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Investors in the uranium sector have taken a powerful hit since Japan's nuclear disaster began in March. Yet shareholders have no reason to despair, analysts say, because the global push for clean electricity will continue, even though several countries are reviewing their nuclear power programs.

What we're looking for

Uranium miners that are worth a second look amid the uncertainty surrounding the future of nuclear power.

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What we found

The knee-jerk selloff appears to have been overdone. Despite the negative headlines, demand for uranium is still likely to outstrip supply by next year, Raymond James mining analyst Bart Jaworski pointed out.

"We have updated our outlook on uranium supply/demand fundamentals and, after revisiting our reactor model and making adjustments to our projected reactor build-out per region, our outlook beyond 2011, to our surprise, remains fairly bullish," Mr. Jaworski said.

"A key point to make is that starting this year and carrying through the next six years, reactors currently under construction are finally expected to start coming on stream in large numbers," he wrote in a research report.

"We expect this situation to be no different than what happened after the Three Mile Island (1979) and Chernobyl (1986) accidents, where reactor growth continued quite strongly due to the large amount of reactors already in construction phase."

His top picks in the sector are Hathor Exploration Ltd. and Paladin Energy Ltd.

Hathor has the potential to reach 55 million pounds of reserves and should also benefit from continued speculation of a takeover, Mr. Jaworski said.

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"Paladin is the only mid-tier uranium producer without a major third-party equity control block (good M&A potential, in our view), offers relatively low-risk, organic production growth, and is run by a strong management team," he said. It is priced at 0.9 times net asset value, compared with an average of 1.10 among its peers.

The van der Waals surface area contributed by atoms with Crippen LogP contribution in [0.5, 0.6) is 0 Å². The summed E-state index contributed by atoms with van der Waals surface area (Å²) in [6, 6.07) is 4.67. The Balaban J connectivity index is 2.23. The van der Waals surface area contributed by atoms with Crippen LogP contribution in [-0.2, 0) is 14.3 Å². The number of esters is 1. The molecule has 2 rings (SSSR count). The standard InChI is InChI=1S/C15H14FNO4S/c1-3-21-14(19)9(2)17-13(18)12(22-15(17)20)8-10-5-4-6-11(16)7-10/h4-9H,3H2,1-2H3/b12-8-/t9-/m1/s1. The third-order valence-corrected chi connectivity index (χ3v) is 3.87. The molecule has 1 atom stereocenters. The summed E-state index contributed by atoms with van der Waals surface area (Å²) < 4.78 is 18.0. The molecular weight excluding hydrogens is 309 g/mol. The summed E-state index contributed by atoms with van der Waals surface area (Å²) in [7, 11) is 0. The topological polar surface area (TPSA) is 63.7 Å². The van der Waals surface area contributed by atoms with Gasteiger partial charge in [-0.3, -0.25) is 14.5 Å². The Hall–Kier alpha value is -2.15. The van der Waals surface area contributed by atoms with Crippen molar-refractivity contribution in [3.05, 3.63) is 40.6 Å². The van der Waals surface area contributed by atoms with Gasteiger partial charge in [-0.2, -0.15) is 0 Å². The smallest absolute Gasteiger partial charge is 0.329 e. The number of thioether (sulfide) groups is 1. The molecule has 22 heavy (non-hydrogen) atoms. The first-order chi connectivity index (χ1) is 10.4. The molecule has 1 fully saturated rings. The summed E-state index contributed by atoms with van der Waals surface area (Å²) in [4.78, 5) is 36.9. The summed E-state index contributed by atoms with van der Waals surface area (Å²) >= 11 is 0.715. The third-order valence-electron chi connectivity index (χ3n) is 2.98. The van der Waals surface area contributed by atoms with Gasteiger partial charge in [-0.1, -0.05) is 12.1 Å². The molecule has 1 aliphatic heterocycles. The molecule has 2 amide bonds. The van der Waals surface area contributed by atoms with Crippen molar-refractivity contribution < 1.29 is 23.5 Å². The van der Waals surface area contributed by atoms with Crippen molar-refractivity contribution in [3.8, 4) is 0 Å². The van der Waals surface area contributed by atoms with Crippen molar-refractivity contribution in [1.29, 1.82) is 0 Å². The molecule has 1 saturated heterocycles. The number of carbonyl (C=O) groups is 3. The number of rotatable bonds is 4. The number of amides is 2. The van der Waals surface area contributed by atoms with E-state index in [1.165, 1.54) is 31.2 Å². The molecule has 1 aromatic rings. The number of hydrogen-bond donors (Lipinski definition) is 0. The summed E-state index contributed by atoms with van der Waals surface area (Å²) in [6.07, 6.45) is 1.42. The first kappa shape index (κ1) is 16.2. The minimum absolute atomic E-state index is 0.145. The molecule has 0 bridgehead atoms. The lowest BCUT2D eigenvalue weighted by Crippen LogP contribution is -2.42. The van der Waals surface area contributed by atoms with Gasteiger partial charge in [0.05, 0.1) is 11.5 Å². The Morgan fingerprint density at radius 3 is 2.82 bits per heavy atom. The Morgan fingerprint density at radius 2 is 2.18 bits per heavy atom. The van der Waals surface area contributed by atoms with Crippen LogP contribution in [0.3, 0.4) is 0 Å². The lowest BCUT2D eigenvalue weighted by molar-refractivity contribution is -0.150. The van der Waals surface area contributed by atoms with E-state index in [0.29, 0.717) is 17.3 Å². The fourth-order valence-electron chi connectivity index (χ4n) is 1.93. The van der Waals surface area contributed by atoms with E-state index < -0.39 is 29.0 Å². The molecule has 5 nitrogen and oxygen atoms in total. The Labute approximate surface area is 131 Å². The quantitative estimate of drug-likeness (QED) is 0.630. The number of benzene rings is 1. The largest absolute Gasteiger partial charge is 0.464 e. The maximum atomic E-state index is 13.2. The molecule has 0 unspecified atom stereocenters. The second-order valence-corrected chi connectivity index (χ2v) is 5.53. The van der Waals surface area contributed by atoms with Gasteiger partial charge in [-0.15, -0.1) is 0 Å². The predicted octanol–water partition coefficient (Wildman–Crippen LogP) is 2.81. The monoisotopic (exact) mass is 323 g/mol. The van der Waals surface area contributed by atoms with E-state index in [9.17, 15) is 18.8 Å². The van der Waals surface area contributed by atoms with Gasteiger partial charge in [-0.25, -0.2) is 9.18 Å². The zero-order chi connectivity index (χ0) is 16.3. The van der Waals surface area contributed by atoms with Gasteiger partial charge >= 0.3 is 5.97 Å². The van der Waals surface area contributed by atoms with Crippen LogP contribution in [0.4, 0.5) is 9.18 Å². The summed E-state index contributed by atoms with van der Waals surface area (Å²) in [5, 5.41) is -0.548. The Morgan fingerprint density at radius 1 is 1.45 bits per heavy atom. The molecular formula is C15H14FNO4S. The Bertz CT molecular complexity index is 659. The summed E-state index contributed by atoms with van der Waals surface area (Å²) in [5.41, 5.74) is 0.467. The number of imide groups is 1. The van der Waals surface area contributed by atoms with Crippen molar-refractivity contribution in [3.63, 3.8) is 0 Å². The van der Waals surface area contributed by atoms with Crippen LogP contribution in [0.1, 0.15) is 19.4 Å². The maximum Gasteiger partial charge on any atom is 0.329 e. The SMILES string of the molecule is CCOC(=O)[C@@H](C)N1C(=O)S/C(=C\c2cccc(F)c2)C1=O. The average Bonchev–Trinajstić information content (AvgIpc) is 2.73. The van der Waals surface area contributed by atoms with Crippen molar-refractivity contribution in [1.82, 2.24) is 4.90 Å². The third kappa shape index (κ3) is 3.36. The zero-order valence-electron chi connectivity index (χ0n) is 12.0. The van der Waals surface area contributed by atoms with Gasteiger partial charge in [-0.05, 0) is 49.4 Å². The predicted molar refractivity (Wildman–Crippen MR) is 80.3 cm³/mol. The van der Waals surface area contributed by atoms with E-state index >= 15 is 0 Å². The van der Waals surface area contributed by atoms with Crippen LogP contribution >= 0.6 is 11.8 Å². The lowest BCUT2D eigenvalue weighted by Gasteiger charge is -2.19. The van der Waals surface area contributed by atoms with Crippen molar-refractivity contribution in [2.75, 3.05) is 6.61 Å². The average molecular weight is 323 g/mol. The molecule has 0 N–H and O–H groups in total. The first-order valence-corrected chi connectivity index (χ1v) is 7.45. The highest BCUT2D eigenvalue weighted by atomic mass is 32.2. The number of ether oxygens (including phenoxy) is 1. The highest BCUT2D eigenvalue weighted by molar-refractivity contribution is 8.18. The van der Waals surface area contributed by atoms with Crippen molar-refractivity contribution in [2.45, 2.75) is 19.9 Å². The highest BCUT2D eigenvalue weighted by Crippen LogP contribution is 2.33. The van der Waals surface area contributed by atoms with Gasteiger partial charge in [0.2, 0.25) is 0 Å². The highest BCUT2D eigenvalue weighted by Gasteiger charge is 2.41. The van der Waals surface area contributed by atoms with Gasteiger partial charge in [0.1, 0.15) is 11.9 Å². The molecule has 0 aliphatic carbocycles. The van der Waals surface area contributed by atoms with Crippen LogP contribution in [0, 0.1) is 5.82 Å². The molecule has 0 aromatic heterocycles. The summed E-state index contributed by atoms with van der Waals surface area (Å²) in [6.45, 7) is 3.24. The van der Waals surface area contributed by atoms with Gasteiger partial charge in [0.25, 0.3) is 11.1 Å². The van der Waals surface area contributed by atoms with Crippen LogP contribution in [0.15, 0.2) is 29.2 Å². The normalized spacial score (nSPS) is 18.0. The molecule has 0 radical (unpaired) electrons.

Another point in Paladin's favour is that it is a proven producer that provides both growth and leverage, said Adam Schatzker, an analyst at RBC Dominion Securities. He said the stock, which he rates "outperform," is one of his top producer picks.

Mr. Schatzker also likes Uranium One Inc., saying it has the "best production growth profile, with long-life resources and low operating costs," and provides the highest leverage to spot prices.

Another pick is Cameco Corp., which he calls "one of the world's top producers with a growth plan."

"We continue to believe that the uranium industry will again find its legs and that the public perception of nuclear power will shift positively," he wrote in a recent report. "We think that the uranium equities will perform better toward the end of 2011 into early 2012 as the full scope of the Japanese crisis is better identified and attention is again focused on clean, economic electricity generation."

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About the Author
Deputy head of Audience

Sonali Verma is deputy head of audience at the Globe and Mail. She is a business journalist with more than 20 years of experience, mainly in digital media.She was previously the Globe and Mail’s senior editor in charge of audience engagement, overseeing its homepages as well as social media operations. More

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